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It’s Mathemagical!
Mike Mearls

O ver the past few weeks, we've revised the character classes to hit our goal of producing a game that can shift from low complexity to more detail and options. For instance, for the fighter we have a subclass that offers a number of passive benefits to attacks, and we also present other options that allow access to a set of special maneuvers similar to 4th Edition's powers. For the true kit bashers and hardcore optimizers, we're also planning on giving guidelines for building your own subclasses from the individual class features offered by each subclass.

As with most things in D&D Next, we expect a DM or group to decide how much detail they want to allow. You might use only the simplest character options, allow players to choose subclasses, or go all out and let players build their own subclasses.

With the classes rounding into form, we've turned our attention to the basic math behind the game. If you've followed our streaming playtest sessions and the podcasts we've released with them, you've gotten a little preview of the issues we're looking at. Here's a summary of our goals:

  • We want to focus on growing hit points, rather than attack or saving throw bonuses (or DCs), as the way we reflect growing character power.
  • Keeping numerical bonuses under control means that the gaps between characters don't grow too large.
  • Since the gap doesn't grow too large, you don't have to rely on system mastery—your mastery of how to manipulate the game system—to make an effective character. You can make a better character (character optimization is fun for many gamers) but it isn't an "I win!" card.
  • Since AC, attack, and saving throw numbers don't grow too much, low-level monsters can still hit and damage you (though for a smaller portion of your hit points) as you reach higher levels.

That said, we've seen a few issues from our playtest feedback and from our own games. The big one focuses on saving throws and skill DCs.

  • Saving throws against effects that take you out of the fight, like a ghoul's paralysis, mess up monster scaling. A ghoul is equally deadly to a 3rd- or 17th-level fighter. If either one blows a saving throw, the fighter is out of the battle.
  • Our skill DCs are out of whack. They don't match up well with the actual bonuses that characters accrue at all levels.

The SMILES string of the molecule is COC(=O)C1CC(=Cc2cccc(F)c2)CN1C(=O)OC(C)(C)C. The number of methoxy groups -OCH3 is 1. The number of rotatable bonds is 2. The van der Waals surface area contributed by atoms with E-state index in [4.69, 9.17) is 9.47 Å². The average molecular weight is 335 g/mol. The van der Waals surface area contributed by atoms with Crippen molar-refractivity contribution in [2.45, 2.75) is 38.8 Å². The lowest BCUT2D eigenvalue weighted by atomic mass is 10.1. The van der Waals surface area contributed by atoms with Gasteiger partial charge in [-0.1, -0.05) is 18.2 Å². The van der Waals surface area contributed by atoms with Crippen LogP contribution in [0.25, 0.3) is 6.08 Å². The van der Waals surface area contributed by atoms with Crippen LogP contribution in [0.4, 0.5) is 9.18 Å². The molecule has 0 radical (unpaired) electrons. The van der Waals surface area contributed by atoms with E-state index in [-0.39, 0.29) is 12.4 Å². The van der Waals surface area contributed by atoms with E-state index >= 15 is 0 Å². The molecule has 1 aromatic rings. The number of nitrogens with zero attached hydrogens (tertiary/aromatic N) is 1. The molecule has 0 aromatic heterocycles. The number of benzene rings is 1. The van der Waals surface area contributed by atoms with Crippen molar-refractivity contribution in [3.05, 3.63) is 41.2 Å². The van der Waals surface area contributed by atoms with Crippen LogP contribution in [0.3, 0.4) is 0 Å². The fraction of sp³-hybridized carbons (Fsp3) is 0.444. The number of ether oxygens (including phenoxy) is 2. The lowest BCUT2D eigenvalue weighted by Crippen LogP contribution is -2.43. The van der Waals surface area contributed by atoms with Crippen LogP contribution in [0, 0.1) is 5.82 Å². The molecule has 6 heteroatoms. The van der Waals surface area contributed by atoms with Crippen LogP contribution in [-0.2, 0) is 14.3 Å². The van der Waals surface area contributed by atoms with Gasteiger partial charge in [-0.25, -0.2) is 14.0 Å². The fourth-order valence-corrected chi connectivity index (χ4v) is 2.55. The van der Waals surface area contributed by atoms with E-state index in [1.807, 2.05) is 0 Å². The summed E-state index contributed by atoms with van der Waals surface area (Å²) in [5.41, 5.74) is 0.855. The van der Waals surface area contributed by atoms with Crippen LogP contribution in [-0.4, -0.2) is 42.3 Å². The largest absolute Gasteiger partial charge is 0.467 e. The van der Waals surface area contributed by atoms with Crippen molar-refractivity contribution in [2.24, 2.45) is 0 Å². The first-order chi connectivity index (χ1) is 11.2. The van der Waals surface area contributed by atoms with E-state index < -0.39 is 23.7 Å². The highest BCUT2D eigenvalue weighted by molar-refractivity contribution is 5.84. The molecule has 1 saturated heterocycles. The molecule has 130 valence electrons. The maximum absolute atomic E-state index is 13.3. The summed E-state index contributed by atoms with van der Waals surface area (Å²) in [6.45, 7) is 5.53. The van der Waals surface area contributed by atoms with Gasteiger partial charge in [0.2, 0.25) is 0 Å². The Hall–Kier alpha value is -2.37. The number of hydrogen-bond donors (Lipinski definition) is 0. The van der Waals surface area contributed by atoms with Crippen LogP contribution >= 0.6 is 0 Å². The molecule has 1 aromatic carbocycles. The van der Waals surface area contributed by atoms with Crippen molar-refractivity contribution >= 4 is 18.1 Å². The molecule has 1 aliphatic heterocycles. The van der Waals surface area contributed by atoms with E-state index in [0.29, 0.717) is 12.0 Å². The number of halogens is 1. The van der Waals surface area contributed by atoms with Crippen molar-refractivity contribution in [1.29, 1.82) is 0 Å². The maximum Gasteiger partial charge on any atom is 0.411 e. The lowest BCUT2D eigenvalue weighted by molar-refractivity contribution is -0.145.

Over the course of a few meetings, we've plotted out some changes that you will see in the packet following the next one (we focused on character content before the math; our playtest data is showing that while people notice this issue, it isn't distorting the game as a whole). Those changes are as follows:

  • We're instituting a consistent bonus progression for characters that ranges from +1 at 1st level to +6 at 20th level for attacks, checks, and saving throws.
  • For characters who are truly experts in some areas, that bonus can go as high as +12 for checks. For example, rangers can hit +12 on Wisdom checks and rogues could hit it on Dexterity checks. You won't reach that height for attacks. We might allow characters to gain that on saving throws if it fits a character archetype. For instance, a dwarf fighter might eventually reach +12 on Constitution saving throws.
  • The optional skill system allows you to reach +12, but only for specific checks that map to the traditional D&D skill system as seen in 3rd Edition and 4th Edition. For instance, a 20th-level cleric who maxes out the Sense Motive skill might be at +6 for Wisdom checks and at +12 for Sense Motive checks.
  • We're plotting out monster saving throw DCs by level so that lower level critters have lower save DCs than higher level ones. In other words, a creature's DCs play a big role in determining its level and XP value.
  • We're pushing the DCs used by player character casters down a bit and factoring effective spell level into the equation. Thus, a high-level wizard has lower saving throw DCs for weaker spells and higher ones for stronger ones.
  • We're revising the DC table to match our expected bonuses.
  • It's not clear if we'll continue to use a skill die or swap to a flat bonus. We're going to focus on getting data about this question in the next round of surveys.

So, that's what we're looking at in terms of math revisions. If you have any questions, remember that you can always reach me on Twitter where my user name is @mikemearls.

Mike Mearls
Mike Mearls is the senior manager for the D&D research and design team. He led the design for 5th Edition D&D. His other credits include the Castle Ravenloft board game, Monster Manual 3 for 4th Edition, and Player’s Handbook 2 for 3rd Edition.
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I like everything I read except this, "We're pushing the DCs used by player character casters down a bit and factoring effective spell level into the equation. Thus, a high-level wizard has lower saving throw DCs for weaker spells and higher ones for stronger ones."

Saving throw DC scaling with spell level was a big problem in previous editions, and I was ecstatic to see save DCs become static for a given character's spells. It's much faster, since a player or DM only has to know one number for any given character. Also, a static DC means that low level spells remain viable at later levels, rather than essentially disappearing from the caster's repertoire.

With lower numbers overall in Next, a DC difference of 1/spell level would be an enormous difference in the resistability of spells.
Posted By: blueluck (9/19/2013 12:58:15 PM)



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